Digging through the dirt of one’s own history requires work. Processing and reviewing past memories and experiences takes time. Dirty History is a sensual representation of a sexual memory through ritual, soil, & time. On a bed of compost, I slowly perform a ritual. This ritualized movement is part-recollection of and part-penance for a very specific past memory. For my teenage self, it was a sexual rite of passage, a process, a new growth; it was also dirtying, hidden, raw, and secret.
Dirty History has been privately shared twice since the initial concept in a small university studio space. Each of these private views were “come and go” style observations as I was testing different longer durations of the work. Dirty History is very much in-development, a work-in-process. In keeping with my current performative interests, I’m encouraging myself to pursue different variations of the work, e.g. an outdoor site-specific variation without lighting or sound has been proposed.
(The photographs below were taken during the aforementioned private views on 17th & 25th March 2014.)
An intimate “staged” variation was shared with the public at the Marlborough Theatre for Brighton Fringe 2014. It was part of a University of Brighton MA Performance and Visual Practices group show with fellow artists Kate McCoy, Jennie Howell, & Katy Pendlebury.
(The photographs below were taken during that performance on 20th May 2014.)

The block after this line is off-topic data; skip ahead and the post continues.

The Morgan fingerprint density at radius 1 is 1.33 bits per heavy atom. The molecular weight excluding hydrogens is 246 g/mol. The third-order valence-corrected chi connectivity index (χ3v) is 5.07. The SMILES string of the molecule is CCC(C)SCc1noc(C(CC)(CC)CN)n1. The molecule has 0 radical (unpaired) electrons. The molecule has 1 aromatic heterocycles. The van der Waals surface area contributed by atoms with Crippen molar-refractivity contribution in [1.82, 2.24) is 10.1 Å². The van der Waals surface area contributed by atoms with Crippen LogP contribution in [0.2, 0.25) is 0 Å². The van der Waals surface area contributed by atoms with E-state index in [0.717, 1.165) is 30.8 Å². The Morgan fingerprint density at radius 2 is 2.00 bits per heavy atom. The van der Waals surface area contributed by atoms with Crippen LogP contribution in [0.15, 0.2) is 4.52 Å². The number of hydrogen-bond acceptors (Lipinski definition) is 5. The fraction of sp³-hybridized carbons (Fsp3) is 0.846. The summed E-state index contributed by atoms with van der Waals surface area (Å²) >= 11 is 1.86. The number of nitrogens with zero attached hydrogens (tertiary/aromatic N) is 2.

Recently, the work has started to spread out from that initial memory. Through poetry, both live & prerecorded, I am introducing a sampling of recalled (markedly queer) intimacies and sexual memories. I’m revisiting Dirty History for the final degree show of my MA. I envision the performance to include both movement & text, and the compost installation to be quite expansive.
The installation of a 9x10m compost bed in the seating well of the theatre space was dirty, exhausting, and time-consuming. The effort, however, definitely paid off. From both my own & the audiences’ perspectives, the performance & overall experience benefited from the expansiveness of the soil; there was more than enough material & space for the audience and I to be together in the dirt. The majority of the people who attended the three performances for my MA were more than willing to take off their shoes & socks and enter the compost. It was a great run. I can’t wait to share Dirty History again in other contexts & spaces. Below are some random shots of load in & out: